Miami County, Ohio Genealogical Researchers -- Sponsored by the Computerized Heritage Association


    Mr. Hall is president of the Ohio Marble Company and for many years has been actively identified with the business interests that have contributed to the material welfare and prosperity of the state. The name of Hall is known throughout the civilized world, in connection with the manufacture of safes. His grandfather, Edward K. Hall, established the safe and lock business in Pittsburg, Pennsylvania, in 1848, and his son, Joseph L. Hall, father of our subject, founded similar enterprise in Cincinnati that year. His business steadily increased in volume and importance until the Hall Safe & Lock Company, of Cincinnati, became a power in the industrial world, and at the time of the death of Joseph L. Hall he was employing twelve hundred men in the manufacture of the products of the foundry. In every country on the face of the globe in which business is carried on along progressive lines the Hall safes are found. The business title is now the Hall Safe Company, and three of the sons of Joseph L. Hall are active factors in its con-duct. This was the pioneer enterprise of the safe business as carried on to-day, and this extensive concern grew to mammoth proportions under the capable management and wise direction of Joseph L. Hall, whose efforts not only brought to him a fortune, but contributed in a large measure to the commercial activity of the state. He married Miss Sarah Jewell, of Pittsburg, Pennsylvania, a daughter of Clark Jewell, who was formerly of Penns Neck, New Jersey, where the family had lived for generations. The Hall family is also one of long identification with that state, the ancestors having located in Salem, New Jersey, about 1670. It was there that Edward Hall, the grandfather, was born and reared, and from that city he removed to Pittsburg, Pennsylvania. For many generations the Halls were connected with the Society of Friends, but the father of our subject became a member of the Methodist church and was one of its most liberal and active supporters.

    Albert Acton Hall, whose name introduces this record, pursued his education in the public schools of Cincinnati, and at the age of eighteen entered his father's safe works. Notwithstanding he was the son of the president of the company, he served a regular apprenticeship, learning the locksmith's business in all its details. As he mastered the duties entrusted to him he worked his way steadily upward, and in the office has filled every position from that of shipping clerk upward. He spent one year in New York, as assistant manager of the branch located there, and afterward was for four years manager of the branch house in San Francisco. In 1884 the Ohio Marble Company began operation in Piqua and Mr. Hall was induced to become a stockholder. In 1896 he accepted the presidency and assumed the management of the business, removing to Piqua, where he has since made his home. During the four years which have since passed under his able guidance the enterprise has developed rapidly, its output more than doubling in that time. The company owns quarries in this locality, from which they procure a high grade of limestone that takes a fine polish. It is found near the surface, an unusual occurrence, and therefore largely lessens the cost of taking the stone from the earth. It is milled into flour and about two million pounds per month are shipped to the paint and putty trade, the mineral and soda water trade, to paper manufactories and to asphalt pavement works all over the United states. The company sustains a very high reputation for reliability, and that it faithfully lives up to the terms of its contracts is shown by its constantly increasing trade.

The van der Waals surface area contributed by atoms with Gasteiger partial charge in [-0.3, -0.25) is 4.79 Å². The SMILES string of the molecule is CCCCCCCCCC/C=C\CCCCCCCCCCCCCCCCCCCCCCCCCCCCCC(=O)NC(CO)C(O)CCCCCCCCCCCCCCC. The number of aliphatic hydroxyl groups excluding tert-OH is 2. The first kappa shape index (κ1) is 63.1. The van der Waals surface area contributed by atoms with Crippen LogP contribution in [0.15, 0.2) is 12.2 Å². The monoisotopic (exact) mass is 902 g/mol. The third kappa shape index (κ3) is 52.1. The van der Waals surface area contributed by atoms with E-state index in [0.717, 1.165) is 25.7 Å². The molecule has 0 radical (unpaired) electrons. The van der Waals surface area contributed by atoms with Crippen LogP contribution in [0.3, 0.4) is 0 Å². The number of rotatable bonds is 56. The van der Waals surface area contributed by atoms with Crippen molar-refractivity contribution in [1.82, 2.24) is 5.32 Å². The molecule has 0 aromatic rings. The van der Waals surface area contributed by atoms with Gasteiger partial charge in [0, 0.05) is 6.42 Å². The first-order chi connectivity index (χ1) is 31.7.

Mr. Hall is a man of resourceful business ability, whose efforts have been in no wise confined to one line. He is now manager of the Piqua Paint & Putty Company, manufacturers of all kinds of high grade paint, house paint, ready mixed and coach and carriage paint. This business was established in 1896, and in the short time which has since elapsed their paints have been introduced into twenty of the forty-five states and have attained a high standing for their excellence. The output has increased rapidly at a high ratio, and the volume of the business now demands that many men be employed in carrying on the work.

    Mr. Hall was married to Miss Mary Foulds, a daughter of Thomas H. Foulds, who served as postmaster at Cincinnati under President Grant. Socially Mr. Hall is connected with the Masonic fraternity, in which he has taken the Scottish rite and Mystic Shrine degrees. Through many decades his family have been connected with the Whig and afterward the Republican party, and he is of the same political faith. His time, however, has been given to his business interests without seeking for official reward in return for the unswerving advocacy which he has for the Republican tenets. His career has ever been such as to warrant the trust and confidence of the business world, for he has ever conducted all transactions on the strictest principles of honor and integrity. His devotion to the public good is unquestioned and arises from a sincere interest in the welfare of his fellow men.

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